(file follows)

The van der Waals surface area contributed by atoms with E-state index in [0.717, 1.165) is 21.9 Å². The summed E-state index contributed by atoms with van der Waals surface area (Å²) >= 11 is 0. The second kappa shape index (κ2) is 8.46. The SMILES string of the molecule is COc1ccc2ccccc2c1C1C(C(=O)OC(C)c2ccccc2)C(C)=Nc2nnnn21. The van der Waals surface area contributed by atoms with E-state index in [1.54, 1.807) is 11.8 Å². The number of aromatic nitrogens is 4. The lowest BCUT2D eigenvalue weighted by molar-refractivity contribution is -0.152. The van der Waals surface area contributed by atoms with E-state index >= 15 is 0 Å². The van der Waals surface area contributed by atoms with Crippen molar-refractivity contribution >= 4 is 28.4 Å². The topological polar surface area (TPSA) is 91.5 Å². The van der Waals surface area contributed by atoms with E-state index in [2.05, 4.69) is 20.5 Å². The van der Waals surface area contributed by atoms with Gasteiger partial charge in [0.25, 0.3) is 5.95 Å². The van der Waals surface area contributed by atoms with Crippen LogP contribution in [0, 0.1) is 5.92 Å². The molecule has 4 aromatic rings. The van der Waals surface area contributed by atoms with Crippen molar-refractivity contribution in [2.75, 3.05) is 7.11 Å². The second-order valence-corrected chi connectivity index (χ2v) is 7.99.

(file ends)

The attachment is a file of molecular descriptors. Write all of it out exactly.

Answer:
The van der Waals surface area contributed by atoms with E-state index in [0.717, 1.165) is 21.9 Å². The summed E-state index contributed by atoms with van der Waals surface area (Å²) >= 11 is 0. The second kappa shape index (κ2) is 8.46. The SMILES string of the molecule is COc1ccc2ccccc2c1C1C(C(=O)OC(C)c2ccccc2)C(C)=Nc2nnnn21. The van der Waals surface area contributed by atoms with E-state index in [1.54, 1.807) is 11.8 Å². The number of aromatic nitrogens is 4. The lowest BCUT2D eigenvalue weighted by molar-refractivity contribution is -0.152. The van der Waals surface area contributed by atoms with E-state index >= 15 is 0 Å². The van der Waals surface area contributed by atoms with Crippen molar-refractivity contribution >= 4 is 28.4 Å². The topological polar surface area (TPSA) is 91.5 Å². The van der Waals surface area contributed by atoms with E-state index in [2.05, 4.69) is 20.5 Å². The van der Waals surface area contributed by atoms with Gasteiger partial charge in [0.25, 0.3) is 5.95 Å². The van der Waals surface area contributed by atoms with Crippen LogP contribution in [0, 0.1) is 5.92 Å². The molecule has 4 aromatic rings. The van der Waals surface area contributed by atoms with Crippen molar-refractivity contribution in [2.75, 3.05) is 7.11 Å². The second-order valence-corrected chi connectivity index (χ2v) is 7.99.